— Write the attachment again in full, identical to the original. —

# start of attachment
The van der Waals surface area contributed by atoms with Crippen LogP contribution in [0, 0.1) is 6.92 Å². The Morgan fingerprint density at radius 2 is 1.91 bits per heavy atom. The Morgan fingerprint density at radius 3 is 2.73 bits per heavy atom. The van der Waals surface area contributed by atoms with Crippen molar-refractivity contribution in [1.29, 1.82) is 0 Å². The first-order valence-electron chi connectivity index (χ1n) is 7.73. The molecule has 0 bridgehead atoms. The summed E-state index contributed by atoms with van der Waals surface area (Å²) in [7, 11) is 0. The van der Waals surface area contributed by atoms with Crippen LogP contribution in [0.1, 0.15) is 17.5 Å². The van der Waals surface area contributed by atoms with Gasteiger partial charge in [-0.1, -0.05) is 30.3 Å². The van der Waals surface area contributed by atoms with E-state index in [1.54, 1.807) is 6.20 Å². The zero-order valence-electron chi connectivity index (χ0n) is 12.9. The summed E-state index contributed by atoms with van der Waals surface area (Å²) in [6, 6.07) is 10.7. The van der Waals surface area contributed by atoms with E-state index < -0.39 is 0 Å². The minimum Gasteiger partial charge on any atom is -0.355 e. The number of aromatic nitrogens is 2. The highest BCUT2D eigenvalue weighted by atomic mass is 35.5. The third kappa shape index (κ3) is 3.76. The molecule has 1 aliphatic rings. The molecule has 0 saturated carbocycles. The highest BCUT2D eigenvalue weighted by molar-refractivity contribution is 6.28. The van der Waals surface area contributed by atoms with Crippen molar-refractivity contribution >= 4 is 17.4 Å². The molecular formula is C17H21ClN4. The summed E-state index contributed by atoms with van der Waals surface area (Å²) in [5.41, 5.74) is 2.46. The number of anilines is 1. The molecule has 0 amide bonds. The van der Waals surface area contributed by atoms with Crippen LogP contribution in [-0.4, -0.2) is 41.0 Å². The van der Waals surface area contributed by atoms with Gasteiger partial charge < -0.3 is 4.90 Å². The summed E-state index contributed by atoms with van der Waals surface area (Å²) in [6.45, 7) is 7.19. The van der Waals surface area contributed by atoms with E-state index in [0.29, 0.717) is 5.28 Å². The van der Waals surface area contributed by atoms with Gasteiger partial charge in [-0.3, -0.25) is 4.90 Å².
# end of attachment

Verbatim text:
The van der Waals surface area contributed by atoms with Crippen LogP contribution in [0, 0.1) is 6.92 Å². The Morgan fingerprint density at radius 2 is 1.91 bits per heavy atom. The Morgan fingerprint density at radius 3 is 2.73 bits per heavy atom. The van der Waals surface area contributed by atoms with Crippen molar-refractivity contribution in [1.29, 1.82) is 0 Å². The first-order valence-electron chi connectivity index (χ1n) is 7.73. The molecule has 0 bridgehead atoms. The summed E-state index contributed by atoms with van der Waals surface area (Å²) in [7, 11) is 0. The van der Waals surface area contributed by atoms with Crippen LogP contribution in [0.1, 0.15) is 17.5 Å². The van der Waals surface area contributed by atoms with Gasteiger partial charge in [-0.1, -0.05) is 30.3 Å². The van der Waals surface area contributed by atoms with E-state index in [1.54, 1.807) is 6.20 Å². The zero-order valence-electron chi connectivity index (χ0n) is 12.9. The summed E-state index contributed by atoms with van der Waals surface area (Å²) in [6, 6.07) is 10.7. The van der Waals surface area contributed by atoms with E-state index < -0.39 is 0 Å². The minimum Gasteiger partial charge on any atom is -0.355 e. The number of aromatic nitrogens is 2. The highest BCUT2D eigenvalue weighted by atomic mass is 35.5. The third kappa shape index (κ3) is 3.76. The molecule has 1 aliphatic rings. The molecule has 0 saturated carbocycles. The highest BCUT2D eigenvalue weighted by molar-refractivity contribution is 6.28. The van der Waals surface area contributed by atoms with Crippen molar-refractivity contribution >= 4 is 17.4 Å². The molecular formula is C17H21ClN4. The summed E-state index contributed by atoms with van der Waals surface area (Å²) in [5.41, 5.74) is 2.46. The number of anilines is 1. The molecule has 0 amide bonds. The van der Waals surface area contributed by atoms with Crippen LogP contribution in [-0.4, -0.2) is 41.0 Å². The van der Waals surface area contributed by atoms with Gasteiger partial charge < -0.3 is 4.90 Å². The summed E-state index contributed by atoms with van der Waals surface area (Å²) in [6.45, 7) is 7.19. The van der Waals surface area contributed by atoms with E-state index in [0.29, 0.717) is 5.28 Å². The van der Waals surface area contributed by atoms with Gasteiger partial charge in [-0.3, -0.25) is 4.90 Å².